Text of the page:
Oats Overnight, a spoon-free, protein-based drinkable oatmeal, has been made in-house since the company began. Founder and CEO Brian Tate started Oats Overnight in 2016 out of his kitchen, and after about a year of formula development, began selling the bottled oats via the brand’s website.
Part of the decision to vertically integrate production was due to difficulties Tate found in securing manufacturers for the product’s unique formula. “At a very, very early stage, we opted to do it [production] ourselves for the flexibility,” Tate said on the Modern Retail Podcast.
Fast forward five years, Oats Overnight has a growing customer base and new partnerships with Wegmans, Whole Foods and The Fresh Market. The brand tripled its active direct-to-consumer subscribers — from 10,000 to 42,000 — during 2021. This year, the company is up 150% in revenue year-over-year, hitting $25 million in sales in November.
As a result, the company’s existing 20,000 square foot Arizona plant wasn’t cutting it. With that came the need to upgrade to a bigger oats-blending plant, said Tate.
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This year, the company has grown to over 100 employees — including 40 on the production line — and is in the process of moving to a 50,000 square foot facility. But running a food plant isn’t as simple as it seems, and requires a lot of financial capital and labor to run smoothly, Tate explained.
This conversation is part of Modern Retail’s Chain Reactions series, in which we explore the quick and long-term investments retail brands are making amid the supply chain woes.
Here are some highlights from the conversation, which have been edited for clarity.
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The challenges of running your own manufacturing
“We’ve encountered a lot of differences since the beginning of the whole Covid situation in early 2020. It was really threefold. There were labor concerns; we have a full staff on-site and so safety of course is the number one priority — making sure everybody feels safe to come to work and work in a production-run cleanroom. Then there were shipping and logistical challenges in getting these items to our facility. Additionally, pricing and scarcity with some of the crop items that we buy directly from farms. And [oat] mills, of course, were subject to natural challenges. All three of those really hit at once in 2020.”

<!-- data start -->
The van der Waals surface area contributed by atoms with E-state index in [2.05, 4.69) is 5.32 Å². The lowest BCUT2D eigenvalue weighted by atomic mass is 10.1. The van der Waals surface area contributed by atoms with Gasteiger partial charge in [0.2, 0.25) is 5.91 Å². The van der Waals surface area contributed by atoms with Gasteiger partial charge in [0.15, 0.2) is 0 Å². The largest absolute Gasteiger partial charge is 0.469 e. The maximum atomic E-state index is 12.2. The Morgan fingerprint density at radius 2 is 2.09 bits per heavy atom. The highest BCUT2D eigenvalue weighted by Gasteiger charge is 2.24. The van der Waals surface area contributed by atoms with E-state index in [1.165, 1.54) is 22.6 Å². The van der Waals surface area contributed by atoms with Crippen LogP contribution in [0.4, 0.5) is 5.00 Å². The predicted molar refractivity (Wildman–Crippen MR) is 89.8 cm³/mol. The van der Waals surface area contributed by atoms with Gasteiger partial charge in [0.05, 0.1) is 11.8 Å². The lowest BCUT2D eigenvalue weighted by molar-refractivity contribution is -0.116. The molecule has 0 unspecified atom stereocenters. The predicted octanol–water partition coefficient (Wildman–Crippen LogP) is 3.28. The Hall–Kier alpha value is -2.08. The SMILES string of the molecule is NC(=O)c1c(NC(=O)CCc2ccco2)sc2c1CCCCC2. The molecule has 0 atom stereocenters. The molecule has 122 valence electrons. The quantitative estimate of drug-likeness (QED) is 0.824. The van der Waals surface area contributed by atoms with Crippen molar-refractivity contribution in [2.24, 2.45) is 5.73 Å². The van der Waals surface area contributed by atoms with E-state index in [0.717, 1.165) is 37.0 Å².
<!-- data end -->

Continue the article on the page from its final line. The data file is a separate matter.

Scaling up a CPG plant
“We started in a really small facility in Tempe, Arizona that was about 2,000 square feet that was just a few other friends. At a very early stage, we engaged an advisor — and I spent many hours googling FDA, GMP [Good Manufacturing Practices], hassle compliance, you name it. But ultimately, it really does take experience to get something complete and get a facility compliant. It was a lot of work. We then transitioned into where we’re at now, which is a 20,000 square-foot facility with about 100 teammates total; two-thirds of those are on the supply chain and fulfillment side. There are a few cleanrooms and a full fulfillment operation. And as we’ve grown, we’ve had to use off-site storage at times. And so, we are moving to a larger facility nearby in Q1 of 2022.”
On building out a labor force
“I think the biggest thing is that we don’t treat this [facility team] as a separate department. Supply chain, manufacturing fulfillment, they’re all part of the team and we’re all in the same building working out of our facility. They’re so crucial to the operation. We’re seeing that now more than ever, although we’ve noticed this since the foundation of the company. It’s [production line] just a tough job, it’s tough work. And we want to make sure that everyone’s incentivized, and just here for a short period of time — but that they can see an opportunity for their career here. So we offer incentives like good pay and full health insurance for all employees, which of course is expensive. But we feel the investment for the long term health of the company, and consistency in production and fulfillment, is so key.”